We're two months into this year's Student Podcast Challenge, and we've already received entries from more than 200 students! It's the fifth anniversary of the contest, and like every other year, we've been getting a range of stories, from personal narratives to passion projects to class assignments.

But, in listening to them over the last couple of weeks, I've noticed one thing that many of our favorite podcasts have in common: a willingness by students to take on tough conversations that many of us, adults, walk away from. Others remind us of the joys in life, whether that's team sports, or holiday gift exchanges.

Below are six early entries we love (listed in alphabetical order), selected from middle and high school podcasts submitted on or before March 3.

A Homemade Holiday

Taking place during Christmas holidays, a high school senior from Portland, Ore. interviews her family about their appreciation for homemade presents.

Abi & Angelica's Podcast

In this entry, two middle schoolers in Irvington, N.Y. interview a high school art teacher about the connection between mental health and creativity. They discuss how students' mental wellness is reflected in their artwork and how art can help express difficult emotions.

Breakfest for Dinner

This episode from five middle schoolers from Weddington Matthews, N.C. discusses the benefits and drawbacks of co-teaching. They dive into what prevents schools from hiring more teachers and how this shortage affects both teachers and students.

HER: The Podcast

Created as a final project for an African American studies class, two students from King of Prussia, Pa. host a talk-show-style podcast that spotlights a historical figure whose story is often left out in the books. This first episode, and their submission, zooms in on the iconic Black entrepreneur Madam CJ Walker.

What is Home?

In this entry, one Seattle high schooler asks this question to friends, loved ones and strangers: "What do you consider to be home?" She reflects on the meaning of home and how her quick chats on home can provide so much insight on different people's lives.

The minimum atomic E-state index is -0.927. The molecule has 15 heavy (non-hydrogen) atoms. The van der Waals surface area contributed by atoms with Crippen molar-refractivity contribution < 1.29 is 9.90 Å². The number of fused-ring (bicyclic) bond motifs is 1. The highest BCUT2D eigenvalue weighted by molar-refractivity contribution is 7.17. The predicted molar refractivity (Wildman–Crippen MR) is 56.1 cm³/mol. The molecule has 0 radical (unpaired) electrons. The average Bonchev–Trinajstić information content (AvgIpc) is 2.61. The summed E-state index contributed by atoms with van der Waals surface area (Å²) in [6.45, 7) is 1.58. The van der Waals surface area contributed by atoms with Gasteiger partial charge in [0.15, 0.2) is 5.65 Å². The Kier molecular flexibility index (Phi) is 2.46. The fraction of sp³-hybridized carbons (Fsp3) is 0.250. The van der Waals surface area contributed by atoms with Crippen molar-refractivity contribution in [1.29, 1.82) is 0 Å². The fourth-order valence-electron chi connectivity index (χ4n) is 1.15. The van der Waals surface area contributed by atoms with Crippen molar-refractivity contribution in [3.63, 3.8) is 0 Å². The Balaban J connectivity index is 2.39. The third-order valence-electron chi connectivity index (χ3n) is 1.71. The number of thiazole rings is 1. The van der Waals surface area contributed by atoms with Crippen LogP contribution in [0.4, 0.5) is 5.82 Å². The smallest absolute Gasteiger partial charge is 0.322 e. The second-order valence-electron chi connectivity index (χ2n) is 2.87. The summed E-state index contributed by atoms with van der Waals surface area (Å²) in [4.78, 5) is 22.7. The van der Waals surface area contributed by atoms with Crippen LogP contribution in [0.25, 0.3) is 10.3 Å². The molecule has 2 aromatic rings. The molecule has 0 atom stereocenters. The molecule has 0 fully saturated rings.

Why is dance so important to me?

Another one from Seattle, this podcast is all about dance. One high school student and lifelong dancer reflects on how dance has impacted the way she feels in her body but also shaped her identity.

Teachers, here's one potential group exercise: Listen to these episodes together and talk through with your students (1) what you like or (2) what you don't like about these entries. Think about the story, the narrator's tone, the sound quality, the music – what can you learn from each podcast?

Hope these can cheer on our early birds. And if you're inspired to enter, you still have plenty of time! Deadline is April 28. Find more info on this year's Student Podcast Challenge here.

Visual design and development by: LA Johnson

Edited by: Steve Drummond

Audio story produced by: Michael Levitt

Copyright 2023 NPR. To see more, visit https://www.npr.org.



In classrooms all over the country, students are recording interviews, writing out scripts and sitting down at a microphone to tell their stories. Yep, NPR's Student Podcast Challenge is up and running. It's the fifth year, and entries are already starting to roll in. Janet Woojeong Lee of our education team brings us a sample of some standout early submissions.

JANET WOOJEONG LEE, BYLINE: As an education reporter, I love this entry from five middle schoolers in Weddington Matthews, N.C. They take on a policy question we've been asking for a long time - how many students in a classroom is too many? They put that question to one of their science teachers, Mrs. Pooler.


CHRISTINA POOLER: When there's so many, I find it hard to give individual attention to students because other students will get off-task. So that part of the behavior management becomes a concern with large classes.